It’s also one that most films and TV shows to feature the monsters have utilized. While ghouls may not be the most popular creatures in the horror pantheon, they’ve made several big and small screen appearances over the years, the first being 1933’s The Ghoul. Starring Boris Karloff, it mixed ghouls with Egyptian mythology, in which Karloff played the titular monster. It was much more of a story about a man returning from death for revenge than any real sort of creature feature, though.

There was also a film titled The Ghoul in 1974. It was not a remake of Karloff’s movie, but it did see Peter Cushing feeding people to his son that he keeps in the attic after the boy returns home from India with a taste for human flesh. This completely ties into the modern use of ghoul as one who indulges in cannibalism or necrophilia. Given the amount of time he spent in graveyards and the horrible things he did, notorious killer Ed Gein is often referred to as The Ghoul of Plainsfield.

The infamous and known serial killer Edward Theodore Gein.Ghouls also appear in the Tales from the Crypt season three episode “Mournin’ Mess,” starring Steven Weber, which was one of my favorites as a kid.

While it’s not even one of Full Moon’s most well-known titles, one of my favorite ghoul-centric features is C. Courtney Joyner’s The Lurking Fear. The practical makeup FX are terrific, it revisits the structure of Night of the Living Dead by essentially being a siege movie, but maintains the classic elements of ghouls being subterranean and living beneath a cemetery.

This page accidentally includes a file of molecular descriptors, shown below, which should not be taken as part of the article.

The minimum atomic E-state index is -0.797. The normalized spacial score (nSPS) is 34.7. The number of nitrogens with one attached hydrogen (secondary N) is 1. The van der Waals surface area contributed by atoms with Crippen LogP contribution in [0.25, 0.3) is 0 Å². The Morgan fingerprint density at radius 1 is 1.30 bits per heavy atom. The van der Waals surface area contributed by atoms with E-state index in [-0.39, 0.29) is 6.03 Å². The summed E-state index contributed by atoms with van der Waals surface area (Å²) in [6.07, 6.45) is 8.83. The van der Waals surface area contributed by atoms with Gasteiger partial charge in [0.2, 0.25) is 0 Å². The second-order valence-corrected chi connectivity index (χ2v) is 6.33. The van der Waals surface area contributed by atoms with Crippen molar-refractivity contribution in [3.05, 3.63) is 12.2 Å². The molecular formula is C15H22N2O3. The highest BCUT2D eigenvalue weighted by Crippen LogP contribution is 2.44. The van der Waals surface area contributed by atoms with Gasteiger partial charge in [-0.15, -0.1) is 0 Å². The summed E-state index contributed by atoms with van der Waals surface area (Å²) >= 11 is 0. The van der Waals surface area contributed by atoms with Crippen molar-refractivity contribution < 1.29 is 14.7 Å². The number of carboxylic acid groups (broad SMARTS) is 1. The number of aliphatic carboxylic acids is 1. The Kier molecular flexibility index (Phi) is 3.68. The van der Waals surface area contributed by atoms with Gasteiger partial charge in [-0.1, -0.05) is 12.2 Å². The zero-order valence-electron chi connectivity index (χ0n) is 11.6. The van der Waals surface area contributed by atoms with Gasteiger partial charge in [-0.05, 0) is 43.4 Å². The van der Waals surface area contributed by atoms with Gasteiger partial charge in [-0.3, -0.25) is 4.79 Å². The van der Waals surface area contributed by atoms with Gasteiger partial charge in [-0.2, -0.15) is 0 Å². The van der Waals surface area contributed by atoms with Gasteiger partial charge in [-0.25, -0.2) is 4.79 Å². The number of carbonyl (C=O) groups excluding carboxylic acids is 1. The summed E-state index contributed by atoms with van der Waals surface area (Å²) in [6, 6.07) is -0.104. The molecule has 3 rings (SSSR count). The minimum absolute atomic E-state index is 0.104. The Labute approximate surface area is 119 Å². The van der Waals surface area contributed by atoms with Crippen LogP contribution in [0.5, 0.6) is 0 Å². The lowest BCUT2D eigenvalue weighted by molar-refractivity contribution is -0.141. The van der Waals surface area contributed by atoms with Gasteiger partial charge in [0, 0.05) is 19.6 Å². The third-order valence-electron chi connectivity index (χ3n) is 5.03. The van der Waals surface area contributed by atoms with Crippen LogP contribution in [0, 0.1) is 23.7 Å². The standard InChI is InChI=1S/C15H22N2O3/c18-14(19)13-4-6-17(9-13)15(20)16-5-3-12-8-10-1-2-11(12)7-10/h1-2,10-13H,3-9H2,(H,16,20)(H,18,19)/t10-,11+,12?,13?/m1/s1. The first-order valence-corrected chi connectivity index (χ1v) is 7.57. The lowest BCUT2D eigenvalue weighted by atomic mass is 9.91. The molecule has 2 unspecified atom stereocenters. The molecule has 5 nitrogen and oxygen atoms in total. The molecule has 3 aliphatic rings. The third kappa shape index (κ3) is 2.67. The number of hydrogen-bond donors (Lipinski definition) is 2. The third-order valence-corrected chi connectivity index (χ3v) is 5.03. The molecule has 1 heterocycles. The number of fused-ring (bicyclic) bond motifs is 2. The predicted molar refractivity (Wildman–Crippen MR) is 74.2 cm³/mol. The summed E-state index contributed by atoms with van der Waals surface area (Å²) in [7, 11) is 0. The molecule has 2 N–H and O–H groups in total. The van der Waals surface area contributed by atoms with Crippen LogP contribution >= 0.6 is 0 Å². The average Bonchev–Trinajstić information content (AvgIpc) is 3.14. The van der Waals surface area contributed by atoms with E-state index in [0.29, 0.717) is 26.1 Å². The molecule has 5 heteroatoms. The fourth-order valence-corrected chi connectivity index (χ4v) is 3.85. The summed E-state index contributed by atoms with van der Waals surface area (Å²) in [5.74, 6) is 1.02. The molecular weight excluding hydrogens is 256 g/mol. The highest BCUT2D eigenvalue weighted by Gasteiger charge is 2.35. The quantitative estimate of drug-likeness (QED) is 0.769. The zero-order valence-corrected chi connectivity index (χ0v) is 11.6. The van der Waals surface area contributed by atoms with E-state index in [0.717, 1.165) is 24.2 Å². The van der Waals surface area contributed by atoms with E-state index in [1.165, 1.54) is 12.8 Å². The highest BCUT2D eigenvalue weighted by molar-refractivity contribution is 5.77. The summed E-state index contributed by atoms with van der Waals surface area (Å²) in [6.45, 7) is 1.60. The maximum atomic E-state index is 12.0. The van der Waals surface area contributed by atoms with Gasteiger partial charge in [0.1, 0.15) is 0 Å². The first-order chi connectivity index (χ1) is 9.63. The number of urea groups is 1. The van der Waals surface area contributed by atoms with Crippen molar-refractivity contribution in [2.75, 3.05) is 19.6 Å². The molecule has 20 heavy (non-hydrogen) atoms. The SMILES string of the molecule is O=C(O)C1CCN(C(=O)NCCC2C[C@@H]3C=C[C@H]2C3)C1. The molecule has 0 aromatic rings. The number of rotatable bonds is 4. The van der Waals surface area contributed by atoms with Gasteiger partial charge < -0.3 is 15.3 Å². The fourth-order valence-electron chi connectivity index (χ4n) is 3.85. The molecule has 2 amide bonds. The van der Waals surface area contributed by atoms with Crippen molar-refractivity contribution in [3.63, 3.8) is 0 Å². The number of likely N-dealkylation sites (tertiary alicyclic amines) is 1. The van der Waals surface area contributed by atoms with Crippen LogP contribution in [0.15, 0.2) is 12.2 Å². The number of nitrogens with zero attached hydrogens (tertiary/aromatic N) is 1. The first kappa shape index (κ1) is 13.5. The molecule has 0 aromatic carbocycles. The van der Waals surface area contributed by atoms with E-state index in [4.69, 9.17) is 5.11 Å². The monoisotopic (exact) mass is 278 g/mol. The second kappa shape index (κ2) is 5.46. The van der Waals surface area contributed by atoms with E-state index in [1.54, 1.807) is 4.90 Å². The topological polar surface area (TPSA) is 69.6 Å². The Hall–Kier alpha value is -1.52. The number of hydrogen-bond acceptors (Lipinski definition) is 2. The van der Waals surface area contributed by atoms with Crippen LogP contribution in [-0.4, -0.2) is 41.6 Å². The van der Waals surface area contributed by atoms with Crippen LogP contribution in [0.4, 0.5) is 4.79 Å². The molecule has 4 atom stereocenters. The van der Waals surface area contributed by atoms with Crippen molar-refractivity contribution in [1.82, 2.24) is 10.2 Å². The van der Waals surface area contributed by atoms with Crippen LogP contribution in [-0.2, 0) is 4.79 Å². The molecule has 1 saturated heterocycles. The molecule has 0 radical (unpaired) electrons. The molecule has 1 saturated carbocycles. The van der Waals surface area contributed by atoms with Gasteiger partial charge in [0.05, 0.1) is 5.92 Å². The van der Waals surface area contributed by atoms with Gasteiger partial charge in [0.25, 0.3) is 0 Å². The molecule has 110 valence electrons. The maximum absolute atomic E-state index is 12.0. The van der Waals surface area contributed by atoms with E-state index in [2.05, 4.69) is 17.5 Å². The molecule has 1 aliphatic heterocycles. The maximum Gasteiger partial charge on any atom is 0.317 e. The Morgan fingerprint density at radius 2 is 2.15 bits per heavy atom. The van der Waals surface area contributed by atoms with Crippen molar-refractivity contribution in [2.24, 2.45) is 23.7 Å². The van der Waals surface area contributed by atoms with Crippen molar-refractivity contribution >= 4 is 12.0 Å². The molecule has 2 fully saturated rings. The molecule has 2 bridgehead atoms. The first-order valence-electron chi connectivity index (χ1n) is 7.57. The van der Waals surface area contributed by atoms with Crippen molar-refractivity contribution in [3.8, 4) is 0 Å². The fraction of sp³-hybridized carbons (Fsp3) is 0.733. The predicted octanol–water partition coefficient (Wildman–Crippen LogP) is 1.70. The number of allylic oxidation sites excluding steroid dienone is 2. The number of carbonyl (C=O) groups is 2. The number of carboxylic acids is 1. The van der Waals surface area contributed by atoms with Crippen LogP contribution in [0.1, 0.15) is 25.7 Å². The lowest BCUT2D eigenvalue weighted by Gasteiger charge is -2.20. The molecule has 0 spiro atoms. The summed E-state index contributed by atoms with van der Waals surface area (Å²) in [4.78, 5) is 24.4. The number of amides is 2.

As recently as 2015, we’ve had the Czech film Ghoul about three American filmmakers studying cannibalism, appropriating the story of true cannibal Andrei Chikatilo.

Perhaps the best to come around in recent years, though, would be Brian Keene’s novel Ghoul. While the film adaptation is lacking, especially when it comes to the monster, the book is actually one of my favorites. A coming-of-age story of a group of young boys teaming up to fight a monster invading their home town, set against the backdrop of the early eighties, this is basically what would happen if Stephen King’s It was even darker and at times went much further. Which is saying a lot, because there are some extreme sequences in King’s book.

Ghoul 2012Ghouls will never be the most popular horror movie monster and there will always be some debate as to what they really are. But they’ve always fascinated me. In all my story collections and monster encyclopedias that I read as a kid, I would rarely see the word come up. When it did, I was always left intrigued and wanting to know more. Even now, I still feel that way. Unlike other creatures, I don’t think they’ve reached their full potential on screen. They’re inherently frightening.

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Written by Nat Brehmer
In addition to contributing to Wicked Horror, Nathaniel Brehmer has also written for Horror Bid, HorrorDomain, Dread Central, Bloody Disgusting, We Got This Covered, and more. He has also had fiction published in Sanitarium Magazine, Hello Horror, Bloodbond and more. He currently lives in Florida with his wife and his black cat, Poe.